Anyone with an allergy has their origin story, a tale of how they discovered that their immune system goes haywire when some arbitrarily particular molecule gets into their body. There are hundreds of millions of these stories. In the US alone, an estimated 18 million people suffer from hay fever, and food allergies affect millions of American children. The prevalence of allergies in many other countries is rising. The list of allergens includes — but is not limited to — latex, gold, pollen (ragweed, cockleweed and pigweed are especially bad), penicillin, insect venom, peanuts, papayas, jellyfish stings, perfume, eggs, the feces of house mites, pecans, salmon, beef and nickel.
Once these substances trigger an allergy, the symptoms can run the gamut from annoying to deadly. Hives appear, lips swell. Hay fever brings sniffles and stinging eyes; allergies to food can cause vomiting and diarrhea. For an unlucky minority, allergies can trigger a potentially fatal whole-body reaction known as anaphylactic shock.
Allergies usually, but not always, show up for the first time during childhood. But why do some people get allergies and others don’t? Allergies tend to run in families, so genetics may be one culprit. In fact, errors in a gene that helps regulate the immune system are associated with higher rates of allergies. The environment you grow up in matters, too. Being exposed to an allergen as a baby makes you less likely to actually develop an allergy to it. People who grow up on farms, in big families, and in the developing world also tend to have fewer allergies, although there are plenty of exceptions, partly thanks to genetics. The idea is that as children, they encounter more of the microbes and parasites that co-evolved with traditional hunter-gatherer societies, and that an immune system toughened up by a barrage of pathogens is less likely to overreact to allergens.
For allergy sufferers, the current treatment options are limited: antihistamines can stop the inflammation response, steroids can help dial down the immune system, and EpiPens can save lives. A more permanent option is immunotherapy. Deliberate, controlled exposure to gradually increasing amounts of an allergen can teach the immune system that it isn’t dangerous after all.
There might be more effective treatments if scientists understood allergies, but a maddening web of causes underlies allergic reactions. Cells are aroused, chemicals released, signals relayed. Scientists have only partially mapped the process. And there’s an even bigger mystery underlying this biochemical web: why do people get allergies at all?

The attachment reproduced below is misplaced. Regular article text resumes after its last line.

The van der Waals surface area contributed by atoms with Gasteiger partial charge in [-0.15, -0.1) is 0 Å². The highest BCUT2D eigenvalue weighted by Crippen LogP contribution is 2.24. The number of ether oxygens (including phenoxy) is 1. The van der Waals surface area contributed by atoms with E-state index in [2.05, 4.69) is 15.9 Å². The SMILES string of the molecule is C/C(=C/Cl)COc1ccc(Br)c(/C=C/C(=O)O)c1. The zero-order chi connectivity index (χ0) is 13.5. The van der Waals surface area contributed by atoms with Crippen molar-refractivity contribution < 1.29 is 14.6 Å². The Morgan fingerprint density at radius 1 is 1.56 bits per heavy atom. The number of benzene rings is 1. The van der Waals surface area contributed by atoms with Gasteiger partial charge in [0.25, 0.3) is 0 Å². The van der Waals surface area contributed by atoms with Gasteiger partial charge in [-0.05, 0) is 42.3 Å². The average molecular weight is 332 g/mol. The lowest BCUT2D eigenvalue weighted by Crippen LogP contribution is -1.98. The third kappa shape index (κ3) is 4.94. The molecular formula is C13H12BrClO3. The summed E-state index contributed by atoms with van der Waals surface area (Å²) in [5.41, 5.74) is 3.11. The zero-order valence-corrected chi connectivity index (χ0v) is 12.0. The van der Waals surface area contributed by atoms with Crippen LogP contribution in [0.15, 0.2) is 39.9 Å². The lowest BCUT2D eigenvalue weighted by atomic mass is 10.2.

The hygiene hypothesis proposes that our immune system overreacts to harmless substances because there aren’t enough harmful ones around to train it to discriminate. But the question remains of why some things (pollen, a bee sting) are much more likely than others (peas, a mosquito bite) to cause a severe allergic reaction. One theory is that allergens have certain proteins that resemble those found on parasitic worms (ironically, the very same type of creature that can be used to treat allergies.) When our immune system recognizes a parasitic worm, it produces the same type of antibodies that respond to allergens—antibodies which are actually fairly unusual. However, a competing theory suggests that these “harmless” substances actually aren’t: that we respond to allergens not because they remind our immune systems of parasitic worms, but because they actually physically damage our cells, shredding them to pieces. In this model, allergies are the first line of defense against toxic molecules, which our ancestors likely encountered in their environment much more often than we do today. For a longer discussion of these two theories, read this article. For more information about seasonal allergies, watch this TED-Ed Lesson.
Image credits: TED-Ed. Author bios: Eleanor Nelsen is a TED-Ed Educator. Carl Zimmer is a science writer for Mosaic, where you can read a much longer version of this article. To learn something new every week, sign up here for the TED-Ed Newsletter.